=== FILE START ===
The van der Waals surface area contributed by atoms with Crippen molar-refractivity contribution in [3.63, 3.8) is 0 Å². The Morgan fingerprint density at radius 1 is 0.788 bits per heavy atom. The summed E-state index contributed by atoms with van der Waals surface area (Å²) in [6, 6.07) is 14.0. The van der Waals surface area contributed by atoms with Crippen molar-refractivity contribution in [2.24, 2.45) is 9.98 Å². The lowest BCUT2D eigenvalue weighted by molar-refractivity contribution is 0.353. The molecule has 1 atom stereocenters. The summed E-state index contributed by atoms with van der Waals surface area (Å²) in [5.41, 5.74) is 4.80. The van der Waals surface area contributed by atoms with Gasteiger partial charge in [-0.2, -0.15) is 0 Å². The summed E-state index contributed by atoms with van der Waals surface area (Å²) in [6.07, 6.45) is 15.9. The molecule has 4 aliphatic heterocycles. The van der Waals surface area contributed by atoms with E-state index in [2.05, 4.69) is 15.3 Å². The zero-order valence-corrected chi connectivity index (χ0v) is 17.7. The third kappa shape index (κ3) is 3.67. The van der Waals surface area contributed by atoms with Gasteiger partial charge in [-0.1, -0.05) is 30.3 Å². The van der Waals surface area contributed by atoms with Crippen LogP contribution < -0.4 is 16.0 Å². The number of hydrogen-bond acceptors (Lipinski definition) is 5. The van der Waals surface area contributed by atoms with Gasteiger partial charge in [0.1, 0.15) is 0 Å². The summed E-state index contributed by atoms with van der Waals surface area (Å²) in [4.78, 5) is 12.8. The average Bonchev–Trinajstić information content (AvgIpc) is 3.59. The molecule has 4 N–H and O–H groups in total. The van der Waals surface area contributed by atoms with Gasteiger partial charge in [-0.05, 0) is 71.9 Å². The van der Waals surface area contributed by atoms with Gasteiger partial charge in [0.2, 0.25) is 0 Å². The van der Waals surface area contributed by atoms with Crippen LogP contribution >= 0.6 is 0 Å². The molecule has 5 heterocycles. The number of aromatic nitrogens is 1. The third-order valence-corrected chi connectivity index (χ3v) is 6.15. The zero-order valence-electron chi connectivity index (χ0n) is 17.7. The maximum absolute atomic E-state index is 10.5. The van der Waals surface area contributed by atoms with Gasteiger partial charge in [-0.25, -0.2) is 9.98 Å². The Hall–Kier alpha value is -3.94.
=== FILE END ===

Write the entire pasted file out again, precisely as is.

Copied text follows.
The van der Waals surface area contributed by atoms with Crippen molar-refractivity contribution in [3.63, 3.8) is 0 Å². The Morgan fingerprint density at radius 1 is 0.788 bits per heavy atom. The summed E-state index contributed by atoms with van der Waals surface area (Å²) in [6, 6.07) is 14.0. The van der Waals surface area contributed by atoms with Crippen molar-refractivity contribution in [2.24, 2.45) is 9.98 Å². The lowest BCUT2D eigenvalue weighted by molar-refractivity contribution is 0.353. The molecule has 1 atom stereocenters. The summed E-state index contributed by atoms with van der Waals surface area (Å²) in [5.41, 5.74) is 4.80. The van der Waals surface area contributed by atoms with Gasteiger partial charge in [-0.2, -0.15) is 0 Å². The summed E-state index contributed by atoms with van der Waals surface area (Å²) in [6.07, 6.45) is 15.9. The molecule has 4 aliphatic heterocycles. The van der Waals surface area contributed by atoms with E-state index in [2.05, 4.69) is 15.3 Å². The zero-order valence-corrected chi connectivity index (χ0v) is 17.7. The third kappa shape index (κ3) is 3.67. The van der Waals surface area contributed by atoms with Gasteiger partial charge in [-0.1, -0.05) is 30.3 Å². The van der Waals surface area contributed by atoms with Crippen LogP contribution < -0.4 is 16.0 Å². The number of hydrogen-bond acceptors (Lipinski definition) is 5. The van der Waals surface area contributed by atoms with Gasteiger partial charge in [0.1, 0.15) is 0 Å². The summed E-state index contributed by atoms with van der Waals surface area (Å²) in [4.78, 5) is 12.8. The average Bonchev–Trinajstić information content (AvgIpc) is 3.59. The molecule has 4 N–H and O–H groups in total. The van der Waals surface area contributed by atoms with Gasteiger partial charge in [-0.05, 0) is 71.9 Å². The van der Waals surface area contributed by atoms with Gasteiger partial charge in [0.2, 0.25) is 0 Å². The van der Waals surface area contributed by atoms with Crippen LogP contribution >= 0.6 is 0 Å². The molecule has 5 heterocycles. The number of aromatic nitrogens is 1. The third-order valence-corrected chi connectivity index (χ3v) is 6.15. The zero-order valence-electron chi connectivity index (χ0n) is 17.7. The maximum absolute atomic E-state index is 10.5. The van der Waals surface area contributed by atoms with Gasteiger partial charge in [-0.25, -0.2) is 9.98 Å². The Hall–Kier alpha value is -3.94.